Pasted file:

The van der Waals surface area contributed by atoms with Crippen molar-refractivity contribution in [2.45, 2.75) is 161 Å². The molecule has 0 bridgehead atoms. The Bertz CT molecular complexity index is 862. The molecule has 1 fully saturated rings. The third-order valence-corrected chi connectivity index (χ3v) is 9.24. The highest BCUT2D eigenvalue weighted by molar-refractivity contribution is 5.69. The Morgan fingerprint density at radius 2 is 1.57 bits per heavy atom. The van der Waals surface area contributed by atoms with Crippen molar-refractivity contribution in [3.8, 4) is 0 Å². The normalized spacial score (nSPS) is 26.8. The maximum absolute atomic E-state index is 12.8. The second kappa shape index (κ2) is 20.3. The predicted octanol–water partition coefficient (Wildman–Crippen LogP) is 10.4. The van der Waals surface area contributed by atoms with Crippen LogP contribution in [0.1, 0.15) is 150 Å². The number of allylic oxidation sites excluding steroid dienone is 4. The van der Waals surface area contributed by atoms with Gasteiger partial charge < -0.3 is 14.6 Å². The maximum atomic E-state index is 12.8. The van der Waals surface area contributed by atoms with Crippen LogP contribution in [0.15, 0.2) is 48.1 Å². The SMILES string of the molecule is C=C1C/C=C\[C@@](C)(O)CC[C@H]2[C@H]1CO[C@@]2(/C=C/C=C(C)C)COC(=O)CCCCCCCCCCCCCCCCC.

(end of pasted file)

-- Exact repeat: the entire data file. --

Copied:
The van der Waals surface area contributed by atoms with Crippen molar-refractivity contribution in [2.45, 2.75) is 161 Å². The molecule has 0 bridgehead atoms. The Bertz CT molecular complexity index is 862. The molecule has 1 fully saturated rings. The third-order valence-corrected chi connectivity index (χ3v) is 9.24. The highest BCUT2D eigenvalue weighted by molar-refractivity contribution is 5.69. The Morgan fingerprint density at radius 2 is 1.57 bits per heavy atom. The van der Waals surface area contributed by atoms with Crippen molar-refractivity contribution in [3.8, 4) is 0 Å². The normalized spacial score (nSPS) is 26.8. The maximum absolute atomic E-state index is 12.8. The second kappa shape index (κ2) is 20.3. The predicted octanol–water partition coefficient (Wildman–Crippen LogP) is 10.4. The van der Waals surface area contributed by atoms with Crippen LogP contribution in [0.1, 0.15) is 150 Å². The number of allylic oxidation sites excluding steroid dienone is 4. The van der Waals surface area contributed by atoms with Gasteiger partial charge < -0.3 is 14.6 Å². The maximum atomic E-state index is 12.8. The van der Waals surface area contributed by atoms with Crippen LogP contribution in [0.15, 0.2) is 48.1 Å². The SMILES string of the molecule is C=C1C/C=C\[C@@](C)(O)CC[C@H]2[C@H]1CO[C@@]2(/C=C/C=C(C)C)COC(=O)CCCCCCCCCCCCCCCCC.